It is unfortunate that this defendant rejected a lawyer on this appeal. It is most difficult to explain to one who claims not to be able to understand the proceedings against him in the trial court the difference between forms of insanity and the ability to comprehend and cooperate at trial. Smith has signed his name to two briefs which are better and more clever than most briefs received in this Court from litigants in pro. per.


Smith did not raise the lack of understanding at the trial. His failure in this regard seems based not upon lack of understanding, but upon complete comprehension of the value of this threat to the judgment if he were sentenced. The able judge, Hon. James M. Carter, who presided at this trial and who sentenced Smith, in permitting appeal from the present motion offered to appoint counsel for Smith thereon. Smith chose to represent himself.


It is axiomatic in modern procedure that one who continues incapacitated by lack of understanding must never be tried or convicted of crime. A trial or judgment of conviction of such a person is without jurisdiction because of lack of due process. But the existence of some form of insanity by medical tests is not sufficient. There must exist at the time of trial a lack of understanding which prevents defendant from appreciating the nature of the proceedings and renders him unable to aid properly in his own defense. It is obvious enough that many persons are acquitted by reason of insanity or emotional forces, which compel them to commit an act otherwise punishable, as a result of a fair and impartial trial at which they have assisted in their own defense.


Here defendant Smith did not urge insanity as a defense to the crime. Inasmuch as he was convicted of offenses relating to narcotics, the reason for this is not far removed. It strikes the casual observer that trafficking in marijuana is hardly the occupation that most insane persons are impelled to engage in by virtue of their disability. Of course, it might be possible in an isolated instance.


If Smith wrote the briefs submitted here, he has certainly demonstrated his capacity at the present time to understand and take part in legal proceedings on his own account. If he did not write these, he is astute enough to appear in proper person on appeal while he is ably advised by some other person.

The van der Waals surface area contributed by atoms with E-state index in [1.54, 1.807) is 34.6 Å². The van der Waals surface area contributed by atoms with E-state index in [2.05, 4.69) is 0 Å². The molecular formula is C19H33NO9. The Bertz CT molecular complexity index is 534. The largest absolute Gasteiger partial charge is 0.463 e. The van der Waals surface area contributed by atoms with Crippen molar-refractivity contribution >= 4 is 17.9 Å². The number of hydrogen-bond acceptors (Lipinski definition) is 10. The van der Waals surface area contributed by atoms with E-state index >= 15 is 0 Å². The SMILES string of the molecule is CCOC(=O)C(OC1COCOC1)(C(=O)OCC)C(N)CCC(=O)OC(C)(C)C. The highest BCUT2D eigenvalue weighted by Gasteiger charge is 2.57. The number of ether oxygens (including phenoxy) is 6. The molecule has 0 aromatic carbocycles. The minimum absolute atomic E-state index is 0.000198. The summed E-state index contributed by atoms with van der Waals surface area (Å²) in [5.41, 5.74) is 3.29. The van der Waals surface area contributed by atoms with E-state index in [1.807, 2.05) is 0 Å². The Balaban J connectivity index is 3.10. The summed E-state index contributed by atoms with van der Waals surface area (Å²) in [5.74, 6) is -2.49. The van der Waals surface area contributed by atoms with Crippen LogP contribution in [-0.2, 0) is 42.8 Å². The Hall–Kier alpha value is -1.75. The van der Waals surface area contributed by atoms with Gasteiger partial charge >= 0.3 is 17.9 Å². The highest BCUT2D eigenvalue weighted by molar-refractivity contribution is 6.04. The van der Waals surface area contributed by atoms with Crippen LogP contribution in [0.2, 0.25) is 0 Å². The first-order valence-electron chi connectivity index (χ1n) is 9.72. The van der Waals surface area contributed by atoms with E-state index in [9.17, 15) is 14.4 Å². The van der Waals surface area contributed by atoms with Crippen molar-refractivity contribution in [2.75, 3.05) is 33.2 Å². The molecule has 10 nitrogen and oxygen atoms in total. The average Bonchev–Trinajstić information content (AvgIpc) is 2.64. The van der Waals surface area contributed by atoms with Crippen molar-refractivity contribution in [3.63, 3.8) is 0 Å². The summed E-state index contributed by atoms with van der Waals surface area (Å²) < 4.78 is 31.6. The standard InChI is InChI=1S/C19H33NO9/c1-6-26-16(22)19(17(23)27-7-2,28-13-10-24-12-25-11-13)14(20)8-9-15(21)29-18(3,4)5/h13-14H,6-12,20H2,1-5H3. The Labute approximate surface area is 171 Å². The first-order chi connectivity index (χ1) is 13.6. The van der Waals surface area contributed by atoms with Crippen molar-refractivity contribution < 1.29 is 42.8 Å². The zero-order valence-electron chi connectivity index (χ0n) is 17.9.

Notwithstanding all these circumstances which are recited to call attention to the fact that lack of mental capacity may be raised after conviction by every defendant tried by jury in a federal court, we are compelled to reverse. We believe a gate has been opened to an evil the limits of which can scarcely be comprehended. But the authorities are plain.


The trial judge wrote an opinion in which he held that, since the matter was not raised at trial, defendant is precluded from relying upon a claimed lack of capacity at that time. This opinion was clearly insufficient under the holding of this Court in Smith v. United States, 9 Cir., 259 F.2d 125, wherein it was said that a hearing was necessary, in the following language:


"As for the right of the appellant to have a hearing upon the question of his sanity at the time of the trial, the whole matter is settled by the decision in Bishop v. United States, 350 U.S. 961, 76 S.Ct. 440, 100 L. Ed. 835, vacating 96 U.S.App.D.C. 117, 223 F.2d 582.


"* * * * * *


"Accordingly, upon the appeal from the denial of the application or motion of March 15, 1957, the order denying that petition is reversed and the cause is remanded with directions to provide a hearing upon the allegations of that application." 259 F.2d at page 127.


The trial judge indicated that, if Smith were applying under 18 U.S.C.A. § 4245, it would be necessary for the administrative procedure to be followed before application to the court. But the opinions noted above make no such exceptions.